Fallow Fields Show Crisis in Hungry Venezuela’s Heartland Farms
(Bloomberg) -- Photographs by Fabiola Ferrero; story by Patricia Laya
As Venezuelans in cities scavenge for food, once-fertile farmlands are barren as well.
In western Portuguesa state, which was the nation’s breadbasket, hundreds of arable acres were lost after seeds didn’t arrive until the rainy season. Slugs and snails overran fields after pesticides disappeared when the cash-strapped government reduced imports. Thieves forage by night and a “cemetery of tractors” waits for replacement parts that never arrive.
The want is made by man, not nature. Price caps set by the authoritarian socialist regime of Nicolas Maduro have forced growers to cut output as their products became unprofitable. The production of corn, the main ingredient in the staple patties called arepas, dropped by more than half since 2008, according to Venezuela’s Confederation of Associations of Agricultural Producers.
Of the 15 million tons of sugar cane consumed in the country last year, only about 3.2 million tons were produced nationally — down more than 60 percent from eight years prior. Sorghum, usually grown as livestock feed, has all but disappeared.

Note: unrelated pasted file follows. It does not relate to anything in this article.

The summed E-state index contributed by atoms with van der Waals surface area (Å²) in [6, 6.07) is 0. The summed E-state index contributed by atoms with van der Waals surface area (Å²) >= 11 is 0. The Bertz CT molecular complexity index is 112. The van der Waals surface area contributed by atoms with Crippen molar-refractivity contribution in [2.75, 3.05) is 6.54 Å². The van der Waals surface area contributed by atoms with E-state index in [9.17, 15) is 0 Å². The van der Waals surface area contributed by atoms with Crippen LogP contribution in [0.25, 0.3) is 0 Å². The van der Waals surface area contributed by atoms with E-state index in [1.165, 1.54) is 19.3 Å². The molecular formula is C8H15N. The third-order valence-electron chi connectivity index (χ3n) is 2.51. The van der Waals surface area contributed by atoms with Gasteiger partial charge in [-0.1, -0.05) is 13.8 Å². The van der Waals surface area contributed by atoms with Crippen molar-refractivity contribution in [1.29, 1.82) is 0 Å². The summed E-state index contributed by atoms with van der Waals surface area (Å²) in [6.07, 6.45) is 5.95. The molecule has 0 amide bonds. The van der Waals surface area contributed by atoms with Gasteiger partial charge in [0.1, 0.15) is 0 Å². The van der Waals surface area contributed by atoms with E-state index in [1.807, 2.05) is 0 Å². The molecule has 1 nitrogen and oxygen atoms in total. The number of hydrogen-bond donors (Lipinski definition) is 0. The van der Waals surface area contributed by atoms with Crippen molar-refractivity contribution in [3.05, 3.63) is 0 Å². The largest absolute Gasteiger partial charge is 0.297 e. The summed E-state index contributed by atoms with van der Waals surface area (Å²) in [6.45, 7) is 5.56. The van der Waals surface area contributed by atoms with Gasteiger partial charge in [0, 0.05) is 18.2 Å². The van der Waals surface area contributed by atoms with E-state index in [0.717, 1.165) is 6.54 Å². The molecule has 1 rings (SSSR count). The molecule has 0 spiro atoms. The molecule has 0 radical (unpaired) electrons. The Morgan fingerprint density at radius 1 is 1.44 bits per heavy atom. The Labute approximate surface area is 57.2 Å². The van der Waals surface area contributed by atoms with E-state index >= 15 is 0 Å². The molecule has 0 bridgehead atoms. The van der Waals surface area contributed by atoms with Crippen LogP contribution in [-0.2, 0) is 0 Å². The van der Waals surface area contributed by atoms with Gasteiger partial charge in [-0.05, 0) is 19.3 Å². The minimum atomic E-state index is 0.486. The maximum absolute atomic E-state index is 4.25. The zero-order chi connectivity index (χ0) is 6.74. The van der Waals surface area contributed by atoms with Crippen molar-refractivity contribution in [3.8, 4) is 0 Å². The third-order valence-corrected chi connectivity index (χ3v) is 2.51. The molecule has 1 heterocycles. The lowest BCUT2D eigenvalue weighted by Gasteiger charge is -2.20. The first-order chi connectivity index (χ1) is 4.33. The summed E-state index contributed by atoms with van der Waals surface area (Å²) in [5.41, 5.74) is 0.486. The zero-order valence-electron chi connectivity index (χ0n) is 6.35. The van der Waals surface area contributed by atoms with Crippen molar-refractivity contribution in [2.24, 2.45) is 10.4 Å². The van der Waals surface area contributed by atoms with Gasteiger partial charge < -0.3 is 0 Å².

As part of his economic war against the bourgeoisie, the late president Hugo Chavez expropriated food processors, stores and millions of acres of farms and ranches. He wanted to kick-start a flagging agricultural industry — once hailed for producing the world’s best coffee and cocoa — that had fallen into disrepair during the country’s oil boom.
Agropatria, the farm-supply business nationalized in 2010, holds a monopoly on everything from seeds to pesticides. Maduro has cut back on imports to shore up cash and pay back billions in debt for the country and its state-oil producer.
Now, food shortages have become so dire that residents of downtown Caracas wake up to find their trash bags ransacked for food. About 40 percent of families in four of the most populous states have resorted to begging or visiting garbage bins for meals, according to a September survey by the Catholic charity Caritas. About 70 percent of children in those states reported some level of malnutrition.
Photographs of a once-bountiful region show the cause.
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With assistance from Bloomberg News